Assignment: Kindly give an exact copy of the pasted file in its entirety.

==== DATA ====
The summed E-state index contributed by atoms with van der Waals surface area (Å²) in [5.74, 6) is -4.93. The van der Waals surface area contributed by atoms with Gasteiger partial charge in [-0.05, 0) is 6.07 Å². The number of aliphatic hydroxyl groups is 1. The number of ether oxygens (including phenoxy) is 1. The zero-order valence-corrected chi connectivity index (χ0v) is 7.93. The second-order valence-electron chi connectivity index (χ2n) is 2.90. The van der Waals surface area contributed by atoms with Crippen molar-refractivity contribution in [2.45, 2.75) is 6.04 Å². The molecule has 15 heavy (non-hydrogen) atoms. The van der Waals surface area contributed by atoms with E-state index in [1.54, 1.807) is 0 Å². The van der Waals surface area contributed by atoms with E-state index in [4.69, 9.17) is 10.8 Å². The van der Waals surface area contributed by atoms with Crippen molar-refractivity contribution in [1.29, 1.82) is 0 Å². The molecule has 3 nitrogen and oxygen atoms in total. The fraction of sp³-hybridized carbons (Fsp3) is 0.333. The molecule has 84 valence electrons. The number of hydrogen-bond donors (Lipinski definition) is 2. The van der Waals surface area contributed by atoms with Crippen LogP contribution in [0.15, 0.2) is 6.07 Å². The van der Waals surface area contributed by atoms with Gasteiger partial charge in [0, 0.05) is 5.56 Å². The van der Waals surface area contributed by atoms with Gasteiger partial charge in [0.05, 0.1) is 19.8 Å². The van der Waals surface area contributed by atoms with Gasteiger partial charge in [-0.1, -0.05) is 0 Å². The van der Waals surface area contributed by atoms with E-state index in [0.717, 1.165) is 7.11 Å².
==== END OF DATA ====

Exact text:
The summed E-state index contributed by atoms with van der Waals surface area (Å²) in [5.74, 6) is -4.93. The van der Waals surface area contributed by atoms with Gasteiger partial charge in [-0.05, 0) is 6.07 Å². The number of aliphatic hydroxyl groups is 1. The number of ether oxygens (including phenoxy) is 1. The zero-order valence-corrected chi connectivity index (χ0v) is 7.93. The second-order valence-electron chi connectivity index (χ2n) is 2.90. The van der Waals surface area contributed by atoms with Crippen molar-refractivity contribution in [2.45, 2.75) is 6.04 Å². The molecule has 15 heavy (non-hydrogen) atoms. The van der Waals surface area contributed by atoms with E-state index in [1.54, 1.807) is 0 Å². The van der Waals surface area contributed by atoms with E-state index in [4.69, 9.17) is 10.8 Å². The van der Waals surface area contributed by atoms with Crippen molar-refractivity contribution in [1.29, 1.82) is 0 Å². The molecule has 3 nitrogen and oxygen atoms in total. The fraction of sp³-hybridized carbons (Fsp3) is 0.333. The molecule has 84 valence electrons. The number of hydrogen-bond donors (Lipinski definition) is 2. The van der Waals surface area contributed by atoms with Crippen LogP contribution in [0.15, 0.2) is 6.07 Å². The van der Waals surface area contributed by atoms with Gasteiger partial charge in [0, 0.05) is 5.56 Å². The van der Waals surface area contributed by atoms with Gasteiger partial charge in [0.05, 0.1) is 19.8 Å². The van der Waals surface area contributed by atoms with Gasteiger partial charge in [-0.1, -0.05) is 0 Å². The van der Waals surface area contributed by atoms with E-state index in [0.717, 1.165) is 7.11 Å².